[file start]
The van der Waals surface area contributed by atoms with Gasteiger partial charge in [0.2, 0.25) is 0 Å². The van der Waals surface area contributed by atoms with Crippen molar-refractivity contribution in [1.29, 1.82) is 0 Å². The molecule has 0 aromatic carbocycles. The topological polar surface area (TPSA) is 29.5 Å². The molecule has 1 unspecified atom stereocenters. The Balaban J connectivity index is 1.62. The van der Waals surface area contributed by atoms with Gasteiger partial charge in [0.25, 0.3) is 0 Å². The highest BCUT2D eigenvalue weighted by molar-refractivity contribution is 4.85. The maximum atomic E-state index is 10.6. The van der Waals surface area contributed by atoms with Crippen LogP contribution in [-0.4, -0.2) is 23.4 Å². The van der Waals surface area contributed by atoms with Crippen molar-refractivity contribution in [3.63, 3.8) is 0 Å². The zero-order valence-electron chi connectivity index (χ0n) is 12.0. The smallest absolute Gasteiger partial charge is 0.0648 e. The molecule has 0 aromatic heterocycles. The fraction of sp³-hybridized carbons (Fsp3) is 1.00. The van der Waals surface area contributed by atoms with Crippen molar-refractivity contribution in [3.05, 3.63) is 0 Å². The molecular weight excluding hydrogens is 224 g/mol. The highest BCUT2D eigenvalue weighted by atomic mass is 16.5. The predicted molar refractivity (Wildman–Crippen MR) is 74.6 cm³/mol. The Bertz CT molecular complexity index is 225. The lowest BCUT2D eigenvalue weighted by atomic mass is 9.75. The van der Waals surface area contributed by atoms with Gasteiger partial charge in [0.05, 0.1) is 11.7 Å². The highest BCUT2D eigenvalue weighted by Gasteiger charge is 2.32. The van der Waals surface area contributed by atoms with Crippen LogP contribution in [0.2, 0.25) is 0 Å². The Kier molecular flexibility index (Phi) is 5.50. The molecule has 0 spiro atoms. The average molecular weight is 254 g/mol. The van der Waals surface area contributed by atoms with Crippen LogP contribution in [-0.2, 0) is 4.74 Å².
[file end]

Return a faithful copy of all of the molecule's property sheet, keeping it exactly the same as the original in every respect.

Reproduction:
The van der Waals surface area contributed by atoms with Gasteiger partial charge in [0.2, 0.25) is 0 Å². The van der Waals surface area contributed by atoms with Crippen molar-refractivity contribution in [1.29, 1.82) is 0 Å². The molecule has 0 aromatic carbocycles. The topological polar surface area (TPSA) is 29.5 Å². The molecule has 1 unspecified atom stereocenters. The Balaban J connectivity index is 1.62. The van der Waals surface area contributed by atoms with Gasteiger partial charge in [0.25, 0.3) is 0 Å². The highest BCUT2D eigenvalue weighted by molar-refractivity contribution is 4.85. The maximum atomic E-state index is 10.6. The van der Waals surface area contributed by atoms with Crippen LogP contribution in [-0.4, -0.2) is 23.4 Å². The van der Waals surface area contributed by atoms with Crippen molar-refractivity contribution in [3.63, 3.8) is 0 Å². The zero-order valence-electron chi connectivity index (χ0n) is 12.0. The smallest absolute Gasteiger partial charge is 0.0648 e. The molecule has 0 aromatic heterocycles. The fraction of sp³-hybridized carbons (Fsp3) is 1.00. The van der Waals surface area contributed by atoms with Crippen molar-refractivity contribution in [3.05, 3.63) is 0 Å². The molecular weight excluding hydrogens is 224 g/mol. The highest BCUT2D eigenvalue weighted by atomic mass is 16.5. The predicted molar refractivity (Wildman–Crippen MR) is 74.6 cm³/mol. The Bertz CT molecular complexity index is 225. The lowest BCUT2D eigenvalue weighted by atomic mass is 9.75. The van der Waals surface area contributed by atoms with Gasteiger partial charge in [0.05, 0.1) is 11.7 Å². The highest BCUT2D eigenvalue weighted by Gasteiger charge is 2.32. The van der Waals surface area contributed by atoms with Crippen LogP contribution in [0.2, 0.25) is 0 Å². The Kier molecular flexibility index (Phi) is 5.50. The molecule has 0 spiro atoms. The average molecular weight is 254 g/mol. The van der Waals surface area contributed by atoms with Crippen LogP contribution in [-0.2, 0) is 4.74 Å².